For three weeks, Saudi Arabia's crown prince said nothing publicly about the death of dissident Saudi journalist Jamal Khashoggi. That changed Wednesday when Mohammed bin Salman called Khashoggi's killing a "heinous crime that cannot be justified." Bin Salman, speaking at the Future Investment Initiative conference in Riyadh, was responding to a question from a moderator, and the Guardian notes that his addressing of the issue "lifted a subdued mood" at the conference, which has been boycotted by many in the international business community in the wake of Khashoggi's disappearance and death and where attendees were concerned bin Salman would not address what one called "the humongous elephant in the room." Bin Salman assured the audience that "justice would prevail" and that those responsible for the attack would be punished.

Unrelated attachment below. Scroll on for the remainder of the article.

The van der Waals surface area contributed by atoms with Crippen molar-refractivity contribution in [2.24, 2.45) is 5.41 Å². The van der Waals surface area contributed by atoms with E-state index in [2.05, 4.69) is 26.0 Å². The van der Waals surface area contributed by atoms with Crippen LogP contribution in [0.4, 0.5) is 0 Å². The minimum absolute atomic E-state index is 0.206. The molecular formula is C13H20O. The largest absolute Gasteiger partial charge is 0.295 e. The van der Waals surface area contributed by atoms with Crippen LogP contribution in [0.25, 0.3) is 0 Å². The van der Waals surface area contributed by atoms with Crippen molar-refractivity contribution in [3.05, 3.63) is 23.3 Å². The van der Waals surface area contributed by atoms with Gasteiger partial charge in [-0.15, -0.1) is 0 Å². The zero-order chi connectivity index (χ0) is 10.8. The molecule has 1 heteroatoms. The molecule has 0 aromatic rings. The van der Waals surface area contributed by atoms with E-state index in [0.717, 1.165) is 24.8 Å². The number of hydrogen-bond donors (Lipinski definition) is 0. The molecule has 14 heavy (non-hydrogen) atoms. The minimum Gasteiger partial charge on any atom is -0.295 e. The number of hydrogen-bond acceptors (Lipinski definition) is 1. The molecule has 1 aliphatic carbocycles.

Turkish authorities say four members of the prince's own security staff are among the 18 people who allegedly killed and dismembered Khashoggi inside the Saudi consulate in Istanbul, but Turkish President Recep Tayyip Erdogan, despite accusing some of the "highest ranked" Saudis of being involved, has not mentioned bin Salman by name. One of his advisers, however, did say Tuesday that bin Salman has "blood on his hands." The prince on Wednesday distanced himself from those alleged to have been involved, and said Saudi Arabia is working with Turkey on the matter. He cautioned against anyone trying to "manipulate" the situation, the AP reports: "They will not be able to divide us as long as there is a king called King Salman bin Abdulaziz and a crown prince named Mohammed bin Salman, and a president in Turkey named Erdogan." US President Trump told the Wall Street Journal Tuesday that he wants to believe bin Salman did not know about the plan to kill Khashoggi, but "the prince is running things over there more so at this stage ... and so if anybody were going to be in it would be him." (He has also called the incident the "worst cover-up ever.")